Ideally, a No. 8 or larger ETT is preferred for bronchoscopy because it allows proper ventilation during the procedure and potentially prevents a further increase in peak airway pressure or development of auto-PEEP. These tubes provide at least a 2 mm difference between the scope and the ETT diameter, preventing critical alterations in ventilatory parameters.5 Changing the ETT, however, by extubation and repeat laryngoscopy or by use of a tube exchanger is hazardous in a patient with critical tracheal obstruction. Reintubation may be difficult, and should the airway be lost, ventilation cannot be ensured. A safer approach may be to perform inspection flexible bronchoscopy through the existing ETT while monitoring peak airway pressures, tidal volumes, heart rate, and oxygenation. In case of tachycardia, a rise in blood pressure, or oxygen desaturation during the procedure, the bronchoscope can be immediately withdrawn until stable vital signs return.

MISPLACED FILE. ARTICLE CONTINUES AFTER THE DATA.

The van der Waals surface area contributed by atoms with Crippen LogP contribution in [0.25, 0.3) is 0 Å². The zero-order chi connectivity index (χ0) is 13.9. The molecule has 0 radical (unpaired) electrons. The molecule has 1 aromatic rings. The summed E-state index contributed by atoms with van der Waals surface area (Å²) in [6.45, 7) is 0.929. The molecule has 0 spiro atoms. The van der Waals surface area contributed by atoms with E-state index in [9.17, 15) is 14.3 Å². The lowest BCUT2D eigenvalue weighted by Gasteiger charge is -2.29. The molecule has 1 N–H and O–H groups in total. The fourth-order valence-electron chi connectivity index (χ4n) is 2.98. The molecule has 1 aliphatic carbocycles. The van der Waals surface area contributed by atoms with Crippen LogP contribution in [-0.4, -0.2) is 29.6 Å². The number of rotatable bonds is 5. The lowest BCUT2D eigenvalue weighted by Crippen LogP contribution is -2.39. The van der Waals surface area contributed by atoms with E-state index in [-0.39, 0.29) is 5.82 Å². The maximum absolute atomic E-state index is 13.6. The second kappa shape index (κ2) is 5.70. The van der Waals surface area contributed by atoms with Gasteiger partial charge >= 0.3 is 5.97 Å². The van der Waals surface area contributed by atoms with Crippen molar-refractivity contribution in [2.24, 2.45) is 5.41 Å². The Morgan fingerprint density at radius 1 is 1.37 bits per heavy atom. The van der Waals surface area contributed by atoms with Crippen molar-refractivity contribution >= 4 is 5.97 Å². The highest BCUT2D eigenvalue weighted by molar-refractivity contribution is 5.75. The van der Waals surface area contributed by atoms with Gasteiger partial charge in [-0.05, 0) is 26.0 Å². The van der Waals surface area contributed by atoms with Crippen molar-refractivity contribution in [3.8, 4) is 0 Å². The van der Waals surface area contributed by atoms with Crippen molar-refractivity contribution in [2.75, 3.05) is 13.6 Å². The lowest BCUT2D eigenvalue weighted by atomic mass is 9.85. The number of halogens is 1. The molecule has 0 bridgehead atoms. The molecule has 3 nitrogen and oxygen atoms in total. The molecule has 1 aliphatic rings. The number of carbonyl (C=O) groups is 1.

The case continues